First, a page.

Provincial civil procedure rules similar to the Quebec Code of Civil Procedure permit parties to obtain documents in the possession of a third party under certain circumstances. While recognizing that such disclosure provisions are interpreted broadly, the SCC noted that limits may be necessary to avoid harming the interests of third parties and to avoid “fishing expeditions.” In exercising its discretion regarding disclosure, the SCC held that courts should consider, inter alia:

  • the relevance of documents to the issues between the parties,
  • the extent to which the privacy of a party or of a third party to the proceedings is invaded and the importance of remaining sensitive to the duty to protect a person’s privacy that flows from the Charter and the Civil Code of Quebec, and
  • proportionality. 

In the context where sought-after documents arise from a criminal investigation, the SCC stated that courts must also “consider ... the impact of disclosure of the documents in question on the efficient conduct of the criminal proceedings and ... on the right of the accused to a fair trial.”

Since the wiretap information was collected under the Criminal Code (as opposed to the Competition Act, which contains limits on the use of collected information), the plaintiffs in the civil proceeding were able to rely on an exception from the general prohibition on the disclosure of wiretap evidence pursuant section 193(2) of the Criminal Code. This exception permits disclosure by a person “in the course of or for the purpose of giving evidence in any civil ... proceedings.” The SCC interpreted this provision broadly and found it to apply during the pre-trial discovery phase as well as at trial.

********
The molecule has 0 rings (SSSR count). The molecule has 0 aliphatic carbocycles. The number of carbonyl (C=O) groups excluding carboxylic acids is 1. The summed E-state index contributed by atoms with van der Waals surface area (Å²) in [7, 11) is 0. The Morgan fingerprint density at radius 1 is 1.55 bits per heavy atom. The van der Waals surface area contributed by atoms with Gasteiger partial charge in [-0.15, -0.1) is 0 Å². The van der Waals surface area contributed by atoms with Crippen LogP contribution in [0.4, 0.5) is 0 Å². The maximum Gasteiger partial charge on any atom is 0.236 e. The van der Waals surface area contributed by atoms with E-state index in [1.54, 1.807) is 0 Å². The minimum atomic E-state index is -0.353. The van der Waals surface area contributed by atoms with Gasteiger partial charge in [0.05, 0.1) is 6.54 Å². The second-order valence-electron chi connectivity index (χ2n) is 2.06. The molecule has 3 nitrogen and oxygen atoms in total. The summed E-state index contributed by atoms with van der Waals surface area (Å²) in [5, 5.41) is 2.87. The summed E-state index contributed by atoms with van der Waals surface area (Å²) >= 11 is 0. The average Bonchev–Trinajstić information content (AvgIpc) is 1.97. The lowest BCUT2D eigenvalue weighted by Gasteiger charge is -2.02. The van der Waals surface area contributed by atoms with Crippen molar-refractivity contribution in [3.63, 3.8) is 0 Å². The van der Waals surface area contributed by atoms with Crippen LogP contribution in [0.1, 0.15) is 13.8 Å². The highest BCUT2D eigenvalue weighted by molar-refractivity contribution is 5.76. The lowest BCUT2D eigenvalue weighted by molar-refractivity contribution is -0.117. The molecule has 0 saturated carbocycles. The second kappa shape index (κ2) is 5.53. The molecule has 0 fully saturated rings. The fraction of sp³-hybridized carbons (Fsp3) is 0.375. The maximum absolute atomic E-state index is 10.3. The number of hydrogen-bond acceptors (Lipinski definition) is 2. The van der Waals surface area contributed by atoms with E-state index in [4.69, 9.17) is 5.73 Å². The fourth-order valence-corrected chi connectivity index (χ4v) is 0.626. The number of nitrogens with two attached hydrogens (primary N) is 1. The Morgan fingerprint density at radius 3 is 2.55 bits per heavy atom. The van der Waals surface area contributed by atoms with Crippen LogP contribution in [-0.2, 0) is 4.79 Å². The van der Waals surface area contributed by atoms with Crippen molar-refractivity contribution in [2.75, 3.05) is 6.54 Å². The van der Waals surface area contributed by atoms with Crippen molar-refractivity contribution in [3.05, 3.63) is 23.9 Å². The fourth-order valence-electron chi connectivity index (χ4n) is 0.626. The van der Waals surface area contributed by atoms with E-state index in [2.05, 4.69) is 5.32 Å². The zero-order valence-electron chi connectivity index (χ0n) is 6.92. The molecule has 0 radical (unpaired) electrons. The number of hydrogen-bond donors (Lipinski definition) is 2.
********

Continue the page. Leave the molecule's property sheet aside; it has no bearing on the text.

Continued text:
Notwithstanding that the interception of private conversations is a serious infringement on privacy rights and allowed only in very limited circumstances, the SCC drew a distinction between the interception of private communications and whether communications that have already been intercepted can be disclosed in civil proceedings to serve other legitimate purposes, such as truth-finding, procedural fairness and ensuring the efficiency of the judicial process.

Ultimately the SCC found the disclosure of the wiretap information was appropriate under the circumstances, particularly given its limited scope of production only to counsel and the experts, which will protect third parties and not inhibit the efficiency of the criminal proceeding. The Court also found that there would be no undue financial or administrative burden on the party disclosing the information.

The majority’s decision places significant emphasis on the importance of civil litigants being able to ascertain the “truth” during the trial process; however, it fails to balance this against the interests (including privacy interests) of the accused. Disclosing this wiretap evidence prior to the criminal trial and any challenge to its admissibility or authenticity, puts essentially untested evidence of private intercepted conversations into the hands of civil litigants, notwithstanding that the targets may be vindicated in the criminal proceeding and arguably gives such litigants unfair leverage in any resolution discussions.

Conclusion and Implications

It remains to be seen how the decision will be applied in the broader context, nevertheless, the potential implications are significant in that the decision effectively puts the extensive investigative arsenal of the state in the hands of civil litigants (including class counsel).The potential impact of the decision on the rights of the accused as well as the privacy rights of third parties is troubling especially in light of the lack of any clear guidance by the SCC on what might constitute a sufficient infringement to warrant nondisclosure of the requested information. Given the potential advantage of obtaining the fruits of the state’s investigation file, we can expect such disclosure motions to become commonplace in class action proceedings with parallel regulatory, quasi-criminal and criminal investigations.